Update: Thursday 21st April,
9pm. Everest Base Camp
(EST is 9 hours 45mins behind Nepal)
Bad weather slows us down
Diary by Harold Mah
The weather has not been kind
to the climbers at Base Camp and is slowing all the expeditions down. We had
another inch of fresh snow this afternoon, after a warm morning and the
forecast is for this to continue until Saturday. Right now it’s completely
cloudy so I can’t see the mountain, although the moon breaks cover now and
again and shines down on us.
We did some small hikes
around Base Camp but no-one could go in to the Ice Fall because of the weather
so there is an atmosphere of quiet tension and resignation. Everything’s on
hold for a bit and people are sheltering and waiting.
Sean is still suffering from
acid reflex and can only eat certain foods but the sherpas have created a
special “Sean menu” and are looking after him in fine fashion. Today, a pot of
rice pudding miraculously appeared at dinner, just for Sean. They have created
a special menu for him all the way to camp 2 and will look after him all the
way up and down the mountain.
I found out today how they
store all the yak and chicken meat that we’ve been eating. They take an ice
pick and dig a deep hole in the glacier, by the kitchen, which acts as a large
refrigerator. Tonight we invited some Nepalese climbers over for dinner and we
learned a little more about their customs. Apparently a destitute person can
live in a Nepalese village on as little as 1 rupee a day because when the
community sees someone who is struggling they rally round and open their doors
and hearts for them. Whereas in the big cities, doors close to the destitute
and people cross to the other side of the streets.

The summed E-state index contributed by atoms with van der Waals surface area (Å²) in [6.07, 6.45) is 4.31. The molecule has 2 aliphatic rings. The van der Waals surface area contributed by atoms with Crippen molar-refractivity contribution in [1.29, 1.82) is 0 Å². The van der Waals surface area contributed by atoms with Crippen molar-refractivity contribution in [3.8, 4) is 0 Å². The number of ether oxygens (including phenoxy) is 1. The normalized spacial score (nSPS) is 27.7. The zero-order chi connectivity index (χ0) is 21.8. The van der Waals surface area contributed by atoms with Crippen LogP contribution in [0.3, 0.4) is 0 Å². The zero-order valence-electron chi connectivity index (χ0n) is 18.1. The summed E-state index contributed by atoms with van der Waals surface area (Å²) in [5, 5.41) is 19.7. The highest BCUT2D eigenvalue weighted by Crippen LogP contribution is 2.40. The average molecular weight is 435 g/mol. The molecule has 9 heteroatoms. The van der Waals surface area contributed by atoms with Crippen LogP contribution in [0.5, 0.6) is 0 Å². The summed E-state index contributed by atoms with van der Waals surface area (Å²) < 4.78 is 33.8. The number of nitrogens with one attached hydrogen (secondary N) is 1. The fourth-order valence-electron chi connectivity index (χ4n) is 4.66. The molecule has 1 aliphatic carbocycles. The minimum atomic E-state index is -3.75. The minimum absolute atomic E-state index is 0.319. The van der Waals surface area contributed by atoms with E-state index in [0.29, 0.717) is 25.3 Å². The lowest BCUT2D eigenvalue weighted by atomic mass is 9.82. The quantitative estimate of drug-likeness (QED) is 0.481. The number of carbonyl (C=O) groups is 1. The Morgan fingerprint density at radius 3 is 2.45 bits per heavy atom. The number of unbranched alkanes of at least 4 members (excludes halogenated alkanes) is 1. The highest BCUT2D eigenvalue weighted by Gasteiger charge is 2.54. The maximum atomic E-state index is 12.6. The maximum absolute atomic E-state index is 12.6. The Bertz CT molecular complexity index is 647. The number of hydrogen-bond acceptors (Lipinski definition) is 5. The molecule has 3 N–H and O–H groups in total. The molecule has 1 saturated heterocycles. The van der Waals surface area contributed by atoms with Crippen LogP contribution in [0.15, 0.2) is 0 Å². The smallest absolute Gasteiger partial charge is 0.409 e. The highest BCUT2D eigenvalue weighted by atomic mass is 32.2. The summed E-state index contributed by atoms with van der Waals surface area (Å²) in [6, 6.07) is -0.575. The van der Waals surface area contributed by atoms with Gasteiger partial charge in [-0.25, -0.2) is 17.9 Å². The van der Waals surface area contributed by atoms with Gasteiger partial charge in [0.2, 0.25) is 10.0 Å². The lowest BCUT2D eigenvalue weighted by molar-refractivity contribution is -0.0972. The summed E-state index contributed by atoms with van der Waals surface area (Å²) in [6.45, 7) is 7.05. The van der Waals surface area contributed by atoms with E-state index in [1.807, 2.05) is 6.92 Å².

This evening we met Will
Cross, 38, who is doing the Peaks and Poles challenge which is to climb the
highest peaks on the seven continents and get to both poles – a heck of an
achievement. He’s already done five of the peaks and after Everest he heads to
Russia in July to climb Mount Elbrus. Last year he made it to the balcony on
Mount Everest, which is above Camp 4, but had to turn back because he had a
problem with his oxygen regulator and because the retina in his companion’s
left eye exploded. This year he has changed his preparation schedule and he
plans to eat more fat at Base Camp, work on his speed through Camps 1 & 2, use
no oxygen at Camp 3, and he has got a new regulator for his oxygen system.
When he’s not climbing he lives in Pittsburgh with his wife and six children
and is a
motivational speaker. He used to be a School Principal but I guess he was
looking for something a little different in his life. He doesn’t think of
himself as a fitness guru but he just loves mountains.
What’s amazing about Will is
that he has been a diabetic for 29 years! His Peaks and Poles is sponsored by
Novolog (an insulin product) and he wants to demonstrate to the world, and
particularly to other diabetes patients, that diabetes shouldn’t slow you down
or stop you doing anything. He uses an insulin pump all the way to Camp 2 and
then, as he climbs higher, he injects himself six times a day.
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